Since 2000 the House of Lords and Supreme Court have considered important questions relevant to every aspect of the tort. They set out some more detailed principles, but as is explained further below, they can also be used to describe the route-map which is the aim of this article.

In Delaware Mansions Ltd v Westminster City Council [2001] UKHL 55, [2002] 1 AC 321 the House of Lords was concerned with the correct measure of compensation for a continuing nuisance caused by tree root subsidence.

In Transco Plc v Stockport MBC [2003] UKHL 61, [2004] 2 AC 1, the House of Lords presented the principle of Rylands v. Fletcher in its new clothes as a sub-species of private nuisance of the strict liability type, embellished with some new language (‘ordinary’ for ‘natural’ user and ‘extraordinary and unusual’ for ‘non-natural’ use of land).

Marcic v Thames Water Utilities Ltd [2003] UKHL 66, [2004] 2 AC 42 established a limitation to the ambit of the tort where there was statutory scheme of remedy affecting others (just as some nuisances are not actionable where they are cloaked with statutory authority).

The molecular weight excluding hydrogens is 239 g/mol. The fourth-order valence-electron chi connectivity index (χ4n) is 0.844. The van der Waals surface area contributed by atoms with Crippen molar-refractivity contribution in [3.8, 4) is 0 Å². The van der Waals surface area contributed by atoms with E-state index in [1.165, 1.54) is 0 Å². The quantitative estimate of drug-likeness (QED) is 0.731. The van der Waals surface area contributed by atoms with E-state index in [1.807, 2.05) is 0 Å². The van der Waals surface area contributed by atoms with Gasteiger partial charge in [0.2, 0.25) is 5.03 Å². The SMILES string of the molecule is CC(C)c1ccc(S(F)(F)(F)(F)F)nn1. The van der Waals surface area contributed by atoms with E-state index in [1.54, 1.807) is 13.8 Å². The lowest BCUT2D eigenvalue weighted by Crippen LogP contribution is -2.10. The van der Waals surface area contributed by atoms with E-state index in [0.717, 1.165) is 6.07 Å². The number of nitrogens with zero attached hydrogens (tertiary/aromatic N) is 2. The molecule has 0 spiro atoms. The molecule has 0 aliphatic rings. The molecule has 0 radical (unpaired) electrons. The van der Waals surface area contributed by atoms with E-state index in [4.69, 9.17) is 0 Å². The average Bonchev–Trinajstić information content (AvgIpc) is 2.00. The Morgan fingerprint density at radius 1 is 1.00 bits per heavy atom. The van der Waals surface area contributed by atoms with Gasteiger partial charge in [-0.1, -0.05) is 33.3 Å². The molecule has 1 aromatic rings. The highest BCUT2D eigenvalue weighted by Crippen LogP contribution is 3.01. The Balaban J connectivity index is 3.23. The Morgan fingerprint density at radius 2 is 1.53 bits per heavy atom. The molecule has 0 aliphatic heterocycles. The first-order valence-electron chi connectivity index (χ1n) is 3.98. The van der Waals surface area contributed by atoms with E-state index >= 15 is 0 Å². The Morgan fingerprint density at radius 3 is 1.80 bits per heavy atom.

Lawrence v. Fen Tigers [2014] UKSC 13, [2014] AC 822, Do. (No.2) [2014] UKSC 46 [2015] AC 106 and Do.(No.3) [2015] UKSC 50, [2015] 1 WLR 3485 occupy 127 pages in three law reports, principally to demonstrate (i) whether a defendant can rely on the generation of its own noise and planning consents as part of an acceptable noise landscape in the locality (it can, up to the point at which there has been a change in the intensity or character of the noise), (ii) whether an injunction should be the primary remedy in nuisance or whether a claimant might be forced to accept compensation by reason, for instance, of the wider public benefit (it might) and (iii) the extent to which a landlord is legally responsible for a nuisance (namely where there had been a very high degree of probability that by reason of the letting a nuisance the landlord would have authorised it, or alternatively the landlord directly participated in it). The House of Lords also confirmed that it is possible to have a prescriptive right to cause nuisance (in theory at least) and posited that the well-established rule that ‘coming-to’ a nuisance is no a defence to a claim should be revised (for instance where a person builds an extension to a property knowing about the emissions from a neighbouring use of land).